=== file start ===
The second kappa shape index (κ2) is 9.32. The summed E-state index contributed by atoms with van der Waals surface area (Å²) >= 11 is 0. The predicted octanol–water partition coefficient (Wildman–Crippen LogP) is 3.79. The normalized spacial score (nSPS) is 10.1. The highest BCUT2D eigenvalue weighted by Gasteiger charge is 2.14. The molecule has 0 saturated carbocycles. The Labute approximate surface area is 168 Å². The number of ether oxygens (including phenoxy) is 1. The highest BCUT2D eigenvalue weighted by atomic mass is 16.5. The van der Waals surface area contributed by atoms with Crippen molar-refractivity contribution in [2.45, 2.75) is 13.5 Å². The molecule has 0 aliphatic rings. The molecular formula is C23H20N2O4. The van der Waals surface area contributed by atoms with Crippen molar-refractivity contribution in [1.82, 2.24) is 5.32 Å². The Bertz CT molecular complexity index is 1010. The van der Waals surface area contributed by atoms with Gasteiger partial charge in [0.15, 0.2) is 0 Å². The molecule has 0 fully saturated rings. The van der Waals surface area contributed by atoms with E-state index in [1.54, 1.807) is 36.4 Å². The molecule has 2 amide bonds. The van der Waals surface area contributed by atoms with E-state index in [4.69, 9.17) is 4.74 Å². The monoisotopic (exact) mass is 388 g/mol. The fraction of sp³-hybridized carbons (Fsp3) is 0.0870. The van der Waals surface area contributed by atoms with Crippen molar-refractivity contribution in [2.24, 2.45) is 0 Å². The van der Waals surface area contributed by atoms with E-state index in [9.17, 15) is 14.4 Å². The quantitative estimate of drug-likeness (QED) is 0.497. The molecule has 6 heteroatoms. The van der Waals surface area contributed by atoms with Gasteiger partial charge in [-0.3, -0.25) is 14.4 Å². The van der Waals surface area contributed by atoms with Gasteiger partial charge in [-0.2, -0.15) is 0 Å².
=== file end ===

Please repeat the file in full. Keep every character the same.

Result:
The second kappa shape index (κ2) is 9.32. The summed E-state index contributed by atoms with van der Waals surface area (Å²) >= 11 is 0. The predicted octanol–water partition coefficient (Wildman–Crippen LogP) is 3.79. The normalized spacial score (nSPS) is 10.1. The highest BCUT2D eigenvalue weighted by Gasteiger charge is 2.14. The molecule has 0 saturated carbocycles. The Labute approximate surface area is 168 Å². The number of ether oxygens (including phenoxy) is 1. The highest BCUT2D eigenvalue weighted by atomic mass is 16.5. The van der Waals surface area contributed by atoms with Crippen molar-refractivity contribution in [2.45, 2.75) is 13.5 Å². The molecule has 0 aliphatic rings. The molecular formula is C23H20N2O4. The van der Waals surface area contributed by atoms with Crippen molar-refractivity contribution in [1.82, 2.24) is 5.32 Å². The Bertz CT molecular complexity index is 1010. The van der Waals surface area contributed by atoms with Gasteiger partial charge in [0.15, 0.2) is 0 Å². The molecule has 0 fully saturated rings. The van der Waals surface area contributed by atoms with E-state index in [1.54, 1.807) is 36.4 Å². The molecule has 2 amide bonds. The van der Waals surface area contributed by atoms with E-state index in [4.69, 9.17) is 4.74 Å². The monoisotopic (exact) mass is 388 g/mol. The fraction of sp³-hybridized carbons (Fsp3) is 0.0870. The van der Waals surface area contributed by atoms with Crippen molar-refractivity contribution in [2.24, 2.45) is 0 Å². The van der Waals surface area contributed by atoms with E-state index in [9.17, 15) is 14.4 Å². The quantitative estimate of drug-likeness (QED) is 0.497. The molecule has 6 heteroatoms. The van der Waals surface area contributed by atoms with Gasteiger partial charge in [-0.3, -0.25) is 14.4 Å². The van der Waals surface area contributed by atoms with Gasteiger partial charge in [-0.2, -0.15) is 0 Å².